» Posts Tagged ‘scriptnotes’

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Frozen screenplay Jennifer Lee ScriptNotes v2As a father with two young kids, I see almost every single animated movie that hits theatres. Thankfully, I skipped out on The Smurfs 2. So when I saw Frozen with my kids on Saturday afternoon of opening weekend in a packed theatre, I was thoroughly in awe. Somehow, Disney had managed to publicize a movie for months and never reveal it was a musical. It’s a really good musical, too, taking story risks not typically seen in Disney animated films. Now as screenwriters, we get an excellent opportunity to hear writer and co-director Jennifer Lee break down the entire creative process and screenplay of Frozen on the latest episode of ScriptNotes. More »

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Scriptnotes 100 episodes USB flash drive - mediumThe one thing that has helped my screenwriting the most over the past two years — with the exception of actually writing — has to be the Scriptnotes podcast with screenwriters John August and Craig Mazin. The wealth of knowledge from August and Mazin not only on the craft of screenwriting, but also on their own experiences as screenwriters navigating an ever-changing business has been invaluable. Scriptnotes is a weekly master class in screenwriting, and it’s free. If you happened to have just tuned in, or even joined the audience around Episode 50 and never had a chance to hear the early episodes, now is your chance to get the first 100 episodes on a USB flash drive for only $20. But hurry, because you have to order by Aug. 16. Hit the jump to find out how. More »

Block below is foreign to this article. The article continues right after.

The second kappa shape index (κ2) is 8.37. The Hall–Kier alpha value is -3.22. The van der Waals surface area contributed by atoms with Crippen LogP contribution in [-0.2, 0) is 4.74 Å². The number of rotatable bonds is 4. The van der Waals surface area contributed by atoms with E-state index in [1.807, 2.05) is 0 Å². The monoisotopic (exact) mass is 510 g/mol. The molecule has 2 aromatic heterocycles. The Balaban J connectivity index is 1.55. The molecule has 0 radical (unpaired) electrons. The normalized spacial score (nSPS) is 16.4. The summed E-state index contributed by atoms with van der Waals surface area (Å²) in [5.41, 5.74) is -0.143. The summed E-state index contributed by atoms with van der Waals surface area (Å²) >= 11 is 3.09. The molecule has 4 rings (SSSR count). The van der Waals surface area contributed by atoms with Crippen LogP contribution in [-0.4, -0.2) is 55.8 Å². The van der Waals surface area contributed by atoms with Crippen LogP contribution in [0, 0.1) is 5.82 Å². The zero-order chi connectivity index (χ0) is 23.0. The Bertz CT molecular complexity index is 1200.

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green_headshot_300Scriptnotes, the podcast from screenwriters John August and Craig Mazin that we’ve featured on nofilmschool a number of times (and also happens to be one of the most popular podcasts about that topic), is running a challenge for listeners to submit three pages of their original work, to be read and critiqued on an upcoming podcast. Click below for more details and learn how to enter! More »

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scriptnotesWhen we initially put together our stories for our screenplays, we typically think about all of our major story beats, jotting them down on notecards or writing bulletpoints in outlines. Everything looks great on our whiteboards or corkboards or cinema displays and we’re ready to dive into the screenplay itself. We come to the end of our first scene and realize something is missing. Transitions are the glue that holds our screenplays together, the peanut butter between our scene-size crackers, the chewed-up gum in our MacGyver writing contraptions (alright, I’m trying too hard here). Without transitions, we’re left with a bunch of scenes and no cohesive story. On a recent episode of the Scriptnotes podcast, John August and Craig Mazin offer the following five tips on screenplay transitions to help you keep the reader and the viewer engaged in your story. More »